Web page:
"the automation of a business process, in whole or part, during which documents, information or tasks are passed from one participant to another for action, according to a set of procedural rules."Hence, at the core of WM is the ability to automatically route artifacts between various actors assigned roles in the organization. Computer support is at the heart of WM (Enterprise, 1994b:22).
The relevance of WM to enterprise modeling is that models of processes, roles and products often are created as a part of developing the workflow system. Models may either be used directly as a part of the system (interactive scripting of the business processes, ibid.:24), or as a basis for generation of a separate information system (more in line with traditional ISE as discussed in section ).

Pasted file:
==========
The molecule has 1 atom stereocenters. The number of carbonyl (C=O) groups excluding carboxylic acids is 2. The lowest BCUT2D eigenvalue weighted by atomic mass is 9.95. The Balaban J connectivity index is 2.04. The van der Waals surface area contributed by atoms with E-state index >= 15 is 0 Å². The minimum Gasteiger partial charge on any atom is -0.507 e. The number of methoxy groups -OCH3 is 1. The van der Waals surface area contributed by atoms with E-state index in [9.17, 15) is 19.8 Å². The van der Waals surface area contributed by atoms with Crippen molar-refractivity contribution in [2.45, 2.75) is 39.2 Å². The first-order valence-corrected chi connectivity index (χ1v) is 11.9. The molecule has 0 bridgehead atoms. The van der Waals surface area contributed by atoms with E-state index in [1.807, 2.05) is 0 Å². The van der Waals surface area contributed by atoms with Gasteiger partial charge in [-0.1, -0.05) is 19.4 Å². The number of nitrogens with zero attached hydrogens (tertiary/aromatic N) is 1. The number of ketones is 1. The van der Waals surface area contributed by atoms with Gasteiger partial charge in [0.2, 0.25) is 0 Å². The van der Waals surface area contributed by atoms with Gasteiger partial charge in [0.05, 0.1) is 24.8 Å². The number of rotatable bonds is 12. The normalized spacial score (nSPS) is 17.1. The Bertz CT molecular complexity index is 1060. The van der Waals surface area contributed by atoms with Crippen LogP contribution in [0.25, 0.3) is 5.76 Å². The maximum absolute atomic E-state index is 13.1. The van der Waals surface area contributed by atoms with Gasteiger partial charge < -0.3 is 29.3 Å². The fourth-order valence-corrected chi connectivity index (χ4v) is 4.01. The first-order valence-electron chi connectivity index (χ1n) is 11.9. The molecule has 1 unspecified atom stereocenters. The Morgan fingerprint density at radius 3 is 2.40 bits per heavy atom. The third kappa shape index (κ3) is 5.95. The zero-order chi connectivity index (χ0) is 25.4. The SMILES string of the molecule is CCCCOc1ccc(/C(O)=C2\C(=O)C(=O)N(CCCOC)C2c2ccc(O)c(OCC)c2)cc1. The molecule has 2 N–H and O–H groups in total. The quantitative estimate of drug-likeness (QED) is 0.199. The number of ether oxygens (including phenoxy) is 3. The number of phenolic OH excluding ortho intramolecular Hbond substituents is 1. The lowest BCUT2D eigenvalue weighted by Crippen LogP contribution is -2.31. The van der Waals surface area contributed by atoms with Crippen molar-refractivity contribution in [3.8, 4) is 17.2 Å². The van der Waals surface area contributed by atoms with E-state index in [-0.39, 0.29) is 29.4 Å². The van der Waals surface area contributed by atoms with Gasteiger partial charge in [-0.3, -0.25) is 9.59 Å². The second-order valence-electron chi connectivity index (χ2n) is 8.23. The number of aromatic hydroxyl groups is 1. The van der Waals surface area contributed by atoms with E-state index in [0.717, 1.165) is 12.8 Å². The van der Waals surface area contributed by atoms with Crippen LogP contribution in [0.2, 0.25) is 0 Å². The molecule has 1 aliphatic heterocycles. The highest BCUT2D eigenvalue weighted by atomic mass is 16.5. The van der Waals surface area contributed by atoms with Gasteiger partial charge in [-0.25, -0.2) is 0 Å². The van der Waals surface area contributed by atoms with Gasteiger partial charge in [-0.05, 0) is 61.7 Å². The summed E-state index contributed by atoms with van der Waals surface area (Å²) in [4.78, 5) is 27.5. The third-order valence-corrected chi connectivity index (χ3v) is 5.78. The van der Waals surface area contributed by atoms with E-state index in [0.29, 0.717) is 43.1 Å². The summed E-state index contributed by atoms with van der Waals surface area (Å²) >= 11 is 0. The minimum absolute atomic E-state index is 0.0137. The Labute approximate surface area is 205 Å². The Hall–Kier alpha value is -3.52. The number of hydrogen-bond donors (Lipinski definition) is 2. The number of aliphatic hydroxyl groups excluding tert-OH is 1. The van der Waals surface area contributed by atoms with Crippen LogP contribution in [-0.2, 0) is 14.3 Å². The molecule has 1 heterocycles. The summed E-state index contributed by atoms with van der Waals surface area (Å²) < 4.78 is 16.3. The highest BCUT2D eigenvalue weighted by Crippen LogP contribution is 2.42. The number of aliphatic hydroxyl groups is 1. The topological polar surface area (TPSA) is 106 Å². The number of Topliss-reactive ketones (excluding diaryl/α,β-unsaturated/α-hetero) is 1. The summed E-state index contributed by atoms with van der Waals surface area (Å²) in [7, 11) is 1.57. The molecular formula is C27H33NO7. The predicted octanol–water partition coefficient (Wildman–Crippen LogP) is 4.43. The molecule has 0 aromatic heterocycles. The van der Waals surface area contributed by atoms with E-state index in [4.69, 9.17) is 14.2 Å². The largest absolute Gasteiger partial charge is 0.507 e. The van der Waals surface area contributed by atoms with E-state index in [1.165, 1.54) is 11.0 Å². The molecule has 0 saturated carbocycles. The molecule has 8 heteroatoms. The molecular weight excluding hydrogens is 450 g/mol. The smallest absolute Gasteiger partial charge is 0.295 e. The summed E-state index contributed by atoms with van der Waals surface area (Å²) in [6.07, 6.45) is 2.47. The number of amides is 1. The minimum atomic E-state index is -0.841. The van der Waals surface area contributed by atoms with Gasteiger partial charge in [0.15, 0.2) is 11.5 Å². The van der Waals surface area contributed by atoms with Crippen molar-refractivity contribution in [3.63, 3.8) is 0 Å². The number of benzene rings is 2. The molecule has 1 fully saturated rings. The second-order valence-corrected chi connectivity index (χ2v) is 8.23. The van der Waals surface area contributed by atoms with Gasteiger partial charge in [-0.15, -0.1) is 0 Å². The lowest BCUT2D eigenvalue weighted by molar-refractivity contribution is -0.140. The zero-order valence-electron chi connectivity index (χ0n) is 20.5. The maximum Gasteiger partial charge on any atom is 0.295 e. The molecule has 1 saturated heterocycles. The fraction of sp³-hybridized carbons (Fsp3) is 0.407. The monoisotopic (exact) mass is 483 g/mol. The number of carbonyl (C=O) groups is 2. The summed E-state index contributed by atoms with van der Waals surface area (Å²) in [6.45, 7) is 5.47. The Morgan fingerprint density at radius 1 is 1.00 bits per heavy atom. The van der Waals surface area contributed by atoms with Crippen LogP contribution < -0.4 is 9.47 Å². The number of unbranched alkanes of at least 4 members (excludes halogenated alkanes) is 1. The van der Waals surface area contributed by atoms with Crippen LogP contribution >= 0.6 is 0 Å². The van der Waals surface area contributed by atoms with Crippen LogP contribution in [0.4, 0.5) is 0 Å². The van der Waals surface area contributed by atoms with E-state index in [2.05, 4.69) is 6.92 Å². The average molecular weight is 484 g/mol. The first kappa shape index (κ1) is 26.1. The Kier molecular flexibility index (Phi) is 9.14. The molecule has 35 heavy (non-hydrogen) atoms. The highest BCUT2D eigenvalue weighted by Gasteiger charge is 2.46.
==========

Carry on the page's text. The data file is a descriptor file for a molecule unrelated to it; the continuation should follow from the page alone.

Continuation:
Enterprise modeling have many purposes within WM. Carlsen (1995:5) provides a list ranging from understanding and communication via simulation to enactment. Still, the primary focus of WM seems to be automation, hence, models must be computer interpretable and executable (this is listed as a requirement in Enterprise, 1994b:22).
Principles of workflow management are most applicable to information intensive work facing replication risk (Ramage, 1994:18): Information intensive work, since artifacts are routed between actors, and replication risk, since rules (process scripts) used for routing are most easily specified for stable work processes.